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Publication numberUS2812612 A
Publication typeGrant
Publication dateNov 12, 1957
Filing dateJul 8, 1953
Priority dateJul 8, 1953
Publication numberUS 2812612 A, US 2812612A, US-A-2812612, US2812612 A, US2812612A
InventorsVang Alfred
Original AssigneeVang Alfred
Export CitationBiBTeX, EndNote, RefMan
External Links: USPTO, USPTO Assignment, Espacenet
Eradication of pests harmful to man, or to his domestic animals
US 2812612 A
Abstract  available in
Previous page
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Claims  available in
Description  (OCR text may contain errors)



A TTOANEX 2,812,612 Patented Nov. 12, 1957 United States Patent Office ERADICATION F PESTS HARMFUL TO MAN, OR TO HIS DOMESTIC ANIMALS This invention relates tothecontrol .and eradication of pests harmful to man or to .his domestic animals Whether the harm is due to the action of the pest per se or due to the pest being merely a host to a parasite which is more nearly the proximate cause of the harm.

More particularly the present invention relates to control of pests in the open, as opposed to pests more or less secluded in artificial structures.

The present invention is particularly suited to the control of pests such as the insects, including flies, mosquitoes, sand fleas, ticks, bugs, spiders, rodents, skunks and the like whether they themselves are pests or act as hosts or merely mechanically transport harmful germs or spores.

Objects of the invention include the control of such pests so as to make pest-ridden localities fit, or better, for human habitation, and activities such as the clearing of swampy lands of mosquitoes, and the protection of vegetation such as orchards, fields and the like.

To accomplish these and other objects which will become apparent as the description proceeds, I employ high frequency vibrators of great power. The vibrators are employed for several reasons. First, many animals have auditory systems highly sensitive in the ultrasonic range. The blanketing of a given territory with a sound, inaudible to the human ear, masks the insects normal means of communication not only with others but interferes with its normal processes of self preservation. As an example of the latter, in higher orders, the bat finds great difficulty in flying when it cannot hear its own echo because of other noises audible to the bat and calculated to interfere with his echo.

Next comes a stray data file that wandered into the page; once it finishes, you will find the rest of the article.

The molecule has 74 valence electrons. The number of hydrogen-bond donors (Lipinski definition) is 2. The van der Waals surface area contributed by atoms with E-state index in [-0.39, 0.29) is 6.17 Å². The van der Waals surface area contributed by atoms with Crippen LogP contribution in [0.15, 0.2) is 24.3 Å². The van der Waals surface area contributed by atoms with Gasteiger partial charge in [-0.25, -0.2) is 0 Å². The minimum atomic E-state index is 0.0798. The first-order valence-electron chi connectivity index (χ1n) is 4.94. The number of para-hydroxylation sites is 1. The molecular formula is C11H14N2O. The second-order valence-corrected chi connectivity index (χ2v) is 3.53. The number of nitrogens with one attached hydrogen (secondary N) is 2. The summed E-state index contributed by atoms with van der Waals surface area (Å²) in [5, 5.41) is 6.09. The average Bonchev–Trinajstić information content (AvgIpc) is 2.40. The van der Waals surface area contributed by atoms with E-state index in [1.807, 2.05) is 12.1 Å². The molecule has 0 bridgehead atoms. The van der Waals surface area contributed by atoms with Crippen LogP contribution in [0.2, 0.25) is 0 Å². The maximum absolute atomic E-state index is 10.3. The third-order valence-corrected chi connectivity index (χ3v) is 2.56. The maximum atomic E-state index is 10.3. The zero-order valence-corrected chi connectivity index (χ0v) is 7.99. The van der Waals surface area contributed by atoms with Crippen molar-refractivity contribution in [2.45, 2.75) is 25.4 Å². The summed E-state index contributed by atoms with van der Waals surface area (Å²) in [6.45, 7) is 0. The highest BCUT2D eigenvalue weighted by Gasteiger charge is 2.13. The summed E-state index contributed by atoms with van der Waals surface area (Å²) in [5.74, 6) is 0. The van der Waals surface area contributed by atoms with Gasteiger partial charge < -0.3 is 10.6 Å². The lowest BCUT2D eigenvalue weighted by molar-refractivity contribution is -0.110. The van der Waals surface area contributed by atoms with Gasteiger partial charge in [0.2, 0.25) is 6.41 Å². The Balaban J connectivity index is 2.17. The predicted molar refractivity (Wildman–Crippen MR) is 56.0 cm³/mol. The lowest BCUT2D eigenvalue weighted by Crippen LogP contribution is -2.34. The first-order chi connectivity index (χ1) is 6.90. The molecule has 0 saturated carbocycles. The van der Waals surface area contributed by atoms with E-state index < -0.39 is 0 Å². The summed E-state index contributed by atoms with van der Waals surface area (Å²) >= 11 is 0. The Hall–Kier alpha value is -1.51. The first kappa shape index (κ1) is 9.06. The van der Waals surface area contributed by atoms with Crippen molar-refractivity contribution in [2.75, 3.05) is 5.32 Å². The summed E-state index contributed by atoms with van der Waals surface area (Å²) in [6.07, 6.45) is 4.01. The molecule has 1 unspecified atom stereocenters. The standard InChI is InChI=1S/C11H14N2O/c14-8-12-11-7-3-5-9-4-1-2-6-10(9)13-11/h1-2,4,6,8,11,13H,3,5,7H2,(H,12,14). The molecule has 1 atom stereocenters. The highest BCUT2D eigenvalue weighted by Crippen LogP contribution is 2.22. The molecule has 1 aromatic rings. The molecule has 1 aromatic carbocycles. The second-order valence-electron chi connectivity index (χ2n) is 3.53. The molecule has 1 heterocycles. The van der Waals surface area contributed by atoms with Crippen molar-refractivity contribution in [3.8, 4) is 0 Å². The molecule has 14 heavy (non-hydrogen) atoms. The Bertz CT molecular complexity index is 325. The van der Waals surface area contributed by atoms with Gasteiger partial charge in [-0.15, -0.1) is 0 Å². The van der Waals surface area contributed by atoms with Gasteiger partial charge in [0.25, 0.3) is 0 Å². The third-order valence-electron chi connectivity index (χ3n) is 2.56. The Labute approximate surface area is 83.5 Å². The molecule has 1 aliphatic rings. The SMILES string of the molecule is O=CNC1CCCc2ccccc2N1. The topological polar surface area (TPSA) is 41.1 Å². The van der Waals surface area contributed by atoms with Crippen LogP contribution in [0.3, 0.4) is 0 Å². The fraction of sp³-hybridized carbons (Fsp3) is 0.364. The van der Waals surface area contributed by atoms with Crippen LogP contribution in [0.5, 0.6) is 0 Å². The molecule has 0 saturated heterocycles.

Not only do animals communicate and find food by the sense of hearing but also by the sense of small. High frequency vibration may cause chemical changes in compounds which affect the olfactory nerves so that the an-imals perception of food sources is distorted.

Another reason for the use of vibrators is for the dispersal of toxic materials in the form of mists or clouds and for their controlled precipitation as described in United States Patent No. 2,414,495, issued January 21, 1947, before they may be driven away by the wind. In the latter instance contact poisons may be used more cfi'iciently. For instance orchards, fields, or city garbage dumps may be treated by first blanketing the territory with an air dispersed fog of an insecticide such as DDT in droplets of solution or in solid form. The fog will substantially clear the air of normally air borne or fiying pests. Then by high frequency vibration the fog is precipitated to settle into minute crevices to contact the crawling pests which normally are not in the air, such as bollweevils, rat borne lice, ants and the like. Of course internally toxic materials such as sodium fluoride, may be used in a similar manner to poison the pests diet. Animals which may be controlled include, for example, rodents, skunks, birds, sow-bugs, spiders and insects in general.

In the accompanying drawing showing, by way of ex- 2 ample, two of many possible embodiments of the invention, Figure 1 is a schematic representation showing use of the invention to produce a cloud or fog of a toxic material, and

. Figure 2 is a representation of a type of vibrator particularly suitable for the generation of sound waves.

To produce a fog 10 of toxic material the poison in liquid or even solid form may be directed in a stream 11, from a nozzle 12, against a diaphragm 14 in sustained high frequency vibration. The impact of the stream upon the vibrating diaphragm causes the liquid or powder particles to be broken up into a multitude of'droplets or fines to form the fog. By the term'fog I mean a suspension of the particles in air. Hence the diaphragm is open to the airand the fog 10 is shown beginning its drift into the surrounding atmosphere.

The nature of the poison may be varied according to particular pest or pests to be eliminated in a manner well known to those skilled in the art. The diaphragm and nozzle may be substantially non-portable, as when city dumps are to be treated, or they may be mounted for transportation as on trucks, airplanes and the like if large areas are to be cleared.

The vibrator may be used to generate standing waves in particular so as to concentrate the toxic material in predetermined zones.

In the precipitation of the fog, for settling on vegetation for instance, it is frequently desirable to vary the frequency of the vibrator. This is to prevent the settling in rings or striations especially when low frequencies are used.